Huh?

Clearly, there was more to the picture than just average glucose measured by the A1C. But what was it? Well, just as the fingerstick meter in the 1990s helped shed new light on blood glucose, a new technology would reveal yet more new secrets hiding below our skins. The advent of continuous Glucose Monitoring (CGM) gave researchers the next level of understanding: Equal A1Cs are created by widely different inputs. Actually, we all know this instinctively: You can get 100 by averaging 75 and 125; or you can get 100 by averaging 50 and 150. The results are the same, but how you got there couldn’t be more different. No one had thought much about that before, when it came to blood sugar, until CGM came along and made it obvious. 

Once CGM (continuous glucose monitors) became a tool in the workshop of clinical research, it was clear that some people’s blood sugar took some pretty wild rides compared to other people’s. So how did these wild rides, these excursions, fit into the picture of diabetes complications? Could that be the explanation as to why some PWDs were doing worse than others?

Some clinical researches thought so. Others didn’t

As you might expect, there’s been no shortage of disagreement on this subject over the last few years; with the largest issue not being so much if glucose variably is the smoking gun in increased complication risk, but what kind of variability increases that risk. Some eminent scientists support the any-excursion-is-a-bad thing belief. Others, that the daily ups and downs are harmless, but that yo-yo A1Cs are the demon.

If our best eggheads can’t figure it out, I doubt that I can, either. In keeping an open mind, of course, both could be true. 

When was I first diagnosed with diabetes, I was told it was a game of averages: Keep your A1C in a good space, and you get to keep your eyes, kidneys, and toes. Spikes were no big deal. But then, I started noticing something: Excursions made me feel like crap. If I made the (common and easy) mistake of partaking in excess carbs, I paid for it. As my Dexcom squawked at me and flashed two arrows up, my muscles ached, my energy plummeted, I was irritable. Likewise, if I hammered the high down with a rage bolus and found myself in free-fall, I paid a physical price once again.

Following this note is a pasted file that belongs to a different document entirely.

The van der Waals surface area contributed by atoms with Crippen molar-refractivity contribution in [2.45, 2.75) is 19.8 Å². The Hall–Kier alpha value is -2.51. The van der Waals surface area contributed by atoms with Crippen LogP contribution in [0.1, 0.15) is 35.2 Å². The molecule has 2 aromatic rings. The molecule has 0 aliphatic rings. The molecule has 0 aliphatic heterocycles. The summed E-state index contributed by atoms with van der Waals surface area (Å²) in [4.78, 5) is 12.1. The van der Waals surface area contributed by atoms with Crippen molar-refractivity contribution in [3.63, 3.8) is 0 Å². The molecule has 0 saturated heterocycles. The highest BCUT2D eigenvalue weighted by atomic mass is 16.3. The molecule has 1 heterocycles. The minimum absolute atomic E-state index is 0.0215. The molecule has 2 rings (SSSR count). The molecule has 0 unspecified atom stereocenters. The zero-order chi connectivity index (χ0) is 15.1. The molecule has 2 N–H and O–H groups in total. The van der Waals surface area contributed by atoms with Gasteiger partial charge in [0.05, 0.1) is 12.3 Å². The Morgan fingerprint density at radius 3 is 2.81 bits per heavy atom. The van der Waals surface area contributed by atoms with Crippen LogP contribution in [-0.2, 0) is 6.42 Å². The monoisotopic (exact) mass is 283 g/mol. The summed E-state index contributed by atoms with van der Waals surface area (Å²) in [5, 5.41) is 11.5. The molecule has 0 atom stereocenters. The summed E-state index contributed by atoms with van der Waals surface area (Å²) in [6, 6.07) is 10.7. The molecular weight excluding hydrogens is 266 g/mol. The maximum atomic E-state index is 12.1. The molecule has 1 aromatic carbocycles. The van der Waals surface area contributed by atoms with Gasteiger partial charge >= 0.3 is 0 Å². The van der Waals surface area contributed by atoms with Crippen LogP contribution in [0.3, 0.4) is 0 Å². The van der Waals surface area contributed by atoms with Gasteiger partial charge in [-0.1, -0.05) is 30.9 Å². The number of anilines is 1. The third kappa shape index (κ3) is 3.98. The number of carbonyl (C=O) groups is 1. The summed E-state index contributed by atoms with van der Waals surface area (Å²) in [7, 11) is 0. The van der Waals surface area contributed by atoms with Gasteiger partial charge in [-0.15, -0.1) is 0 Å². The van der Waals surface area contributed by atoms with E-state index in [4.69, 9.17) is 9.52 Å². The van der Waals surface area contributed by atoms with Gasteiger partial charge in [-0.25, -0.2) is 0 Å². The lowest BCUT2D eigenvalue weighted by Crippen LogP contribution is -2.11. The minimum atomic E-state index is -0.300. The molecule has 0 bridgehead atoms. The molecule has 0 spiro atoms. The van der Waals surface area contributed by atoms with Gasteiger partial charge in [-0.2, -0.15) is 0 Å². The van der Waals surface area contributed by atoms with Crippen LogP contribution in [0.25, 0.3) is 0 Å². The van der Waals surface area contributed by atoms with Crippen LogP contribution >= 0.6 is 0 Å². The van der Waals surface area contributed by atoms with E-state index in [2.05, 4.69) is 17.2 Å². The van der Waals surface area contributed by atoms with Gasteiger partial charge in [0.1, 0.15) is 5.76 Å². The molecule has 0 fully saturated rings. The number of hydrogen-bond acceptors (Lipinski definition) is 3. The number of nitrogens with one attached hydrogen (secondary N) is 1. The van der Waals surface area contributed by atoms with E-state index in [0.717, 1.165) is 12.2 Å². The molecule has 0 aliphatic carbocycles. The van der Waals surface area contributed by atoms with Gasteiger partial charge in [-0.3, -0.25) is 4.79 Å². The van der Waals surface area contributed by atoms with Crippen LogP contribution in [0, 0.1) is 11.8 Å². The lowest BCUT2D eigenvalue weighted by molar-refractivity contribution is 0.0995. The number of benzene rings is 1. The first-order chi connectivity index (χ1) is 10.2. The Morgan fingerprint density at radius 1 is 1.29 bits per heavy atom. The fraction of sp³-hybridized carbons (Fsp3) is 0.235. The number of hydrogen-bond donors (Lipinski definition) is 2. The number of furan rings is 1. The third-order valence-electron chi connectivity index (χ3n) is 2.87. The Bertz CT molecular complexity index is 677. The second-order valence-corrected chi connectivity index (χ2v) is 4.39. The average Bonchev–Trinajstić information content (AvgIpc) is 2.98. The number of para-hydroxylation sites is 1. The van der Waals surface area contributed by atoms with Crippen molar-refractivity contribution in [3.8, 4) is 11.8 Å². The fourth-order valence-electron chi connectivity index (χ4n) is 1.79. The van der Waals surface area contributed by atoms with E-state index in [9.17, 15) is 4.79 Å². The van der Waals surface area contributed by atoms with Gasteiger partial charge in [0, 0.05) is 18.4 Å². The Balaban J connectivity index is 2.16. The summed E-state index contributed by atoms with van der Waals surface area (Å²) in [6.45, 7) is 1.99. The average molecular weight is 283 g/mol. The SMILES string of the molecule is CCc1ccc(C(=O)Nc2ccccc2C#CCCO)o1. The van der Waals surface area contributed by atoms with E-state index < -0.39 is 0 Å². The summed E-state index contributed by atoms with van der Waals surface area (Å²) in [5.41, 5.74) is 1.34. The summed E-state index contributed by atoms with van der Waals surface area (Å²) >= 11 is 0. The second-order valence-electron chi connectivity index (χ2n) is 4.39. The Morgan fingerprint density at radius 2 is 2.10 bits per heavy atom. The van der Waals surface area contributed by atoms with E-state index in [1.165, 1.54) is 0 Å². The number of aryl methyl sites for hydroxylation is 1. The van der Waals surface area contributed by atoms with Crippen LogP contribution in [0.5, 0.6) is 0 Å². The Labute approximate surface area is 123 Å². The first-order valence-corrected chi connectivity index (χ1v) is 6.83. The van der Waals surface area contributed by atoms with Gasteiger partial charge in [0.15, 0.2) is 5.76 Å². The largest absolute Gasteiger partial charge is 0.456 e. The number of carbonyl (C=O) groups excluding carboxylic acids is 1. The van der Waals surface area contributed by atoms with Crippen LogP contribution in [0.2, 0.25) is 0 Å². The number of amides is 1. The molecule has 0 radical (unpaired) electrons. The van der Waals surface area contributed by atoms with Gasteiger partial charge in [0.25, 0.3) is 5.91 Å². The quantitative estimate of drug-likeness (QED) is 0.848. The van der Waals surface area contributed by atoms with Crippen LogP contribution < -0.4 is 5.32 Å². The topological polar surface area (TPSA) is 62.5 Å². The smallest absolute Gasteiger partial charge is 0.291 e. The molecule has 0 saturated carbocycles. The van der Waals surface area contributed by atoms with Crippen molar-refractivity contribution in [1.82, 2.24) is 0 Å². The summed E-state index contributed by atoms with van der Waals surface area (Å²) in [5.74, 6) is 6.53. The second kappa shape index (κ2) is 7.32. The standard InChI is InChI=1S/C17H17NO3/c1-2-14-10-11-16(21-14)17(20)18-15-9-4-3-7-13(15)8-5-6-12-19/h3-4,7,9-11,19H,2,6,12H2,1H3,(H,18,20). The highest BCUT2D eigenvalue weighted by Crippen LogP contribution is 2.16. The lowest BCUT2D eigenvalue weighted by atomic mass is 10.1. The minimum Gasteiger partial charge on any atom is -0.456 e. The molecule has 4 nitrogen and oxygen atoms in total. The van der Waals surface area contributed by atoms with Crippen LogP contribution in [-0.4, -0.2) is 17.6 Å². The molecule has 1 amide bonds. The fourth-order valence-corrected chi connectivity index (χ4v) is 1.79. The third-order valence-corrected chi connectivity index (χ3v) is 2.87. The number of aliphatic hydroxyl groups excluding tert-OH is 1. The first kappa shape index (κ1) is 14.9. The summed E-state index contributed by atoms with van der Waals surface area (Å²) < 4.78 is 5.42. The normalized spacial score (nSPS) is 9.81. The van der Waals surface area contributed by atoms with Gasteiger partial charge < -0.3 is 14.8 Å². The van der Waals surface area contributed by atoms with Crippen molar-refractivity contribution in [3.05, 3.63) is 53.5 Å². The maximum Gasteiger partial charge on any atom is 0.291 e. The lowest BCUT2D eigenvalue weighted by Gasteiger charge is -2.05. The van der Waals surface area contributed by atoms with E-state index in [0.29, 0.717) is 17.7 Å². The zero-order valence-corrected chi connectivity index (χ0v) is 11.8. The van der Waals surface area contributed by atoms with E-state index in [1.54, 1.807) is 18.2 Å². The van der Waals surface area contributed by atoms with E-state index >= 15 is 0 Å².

To me, it was clear that if I could feel rapid swings physically—like the punches of a prize fighter pummeling me—it just couldn’t be a good thing for my body. And it didn’t take much imagination for me to think that getting the shit kicked out of me by a prize fighter on a regular basis could lead to some lasting damage.  I remember that the first time I read about the excursion theory, I was nodding my head as I plowed through the words, Yeah, that sounds about right.

But that’s not to diss the yo-yo theory, either. The human body doesn’t like change much, and I can see where trying to force it to adjust, re-adjust, and re-re-adjust to changing average sugar environments could be corrosive as well.

Time and science will bring the answer. I have faith in that. But what are we to do in the meantime while we wait for diabetes’ latest secrets to be revealed? If you want to look at this as a war, we need both a strategic vision and tactics to win. As a strategy, get your A1C into the current best-guess target zone, and do what you can to keep it there. Then, tactically, take one day at a time and do what you can to minimize those nasty little excursions.

And if you don’t like military analogies, think of this approach as hedging your bets.

 

This is not a medical advice column. We are PWDs freely and openly sharing the wisdom of our collected experiences — our been-there-done-that knowledge from the trenches. Bottom Line: You still need the guidance and care of a licensed medical professional.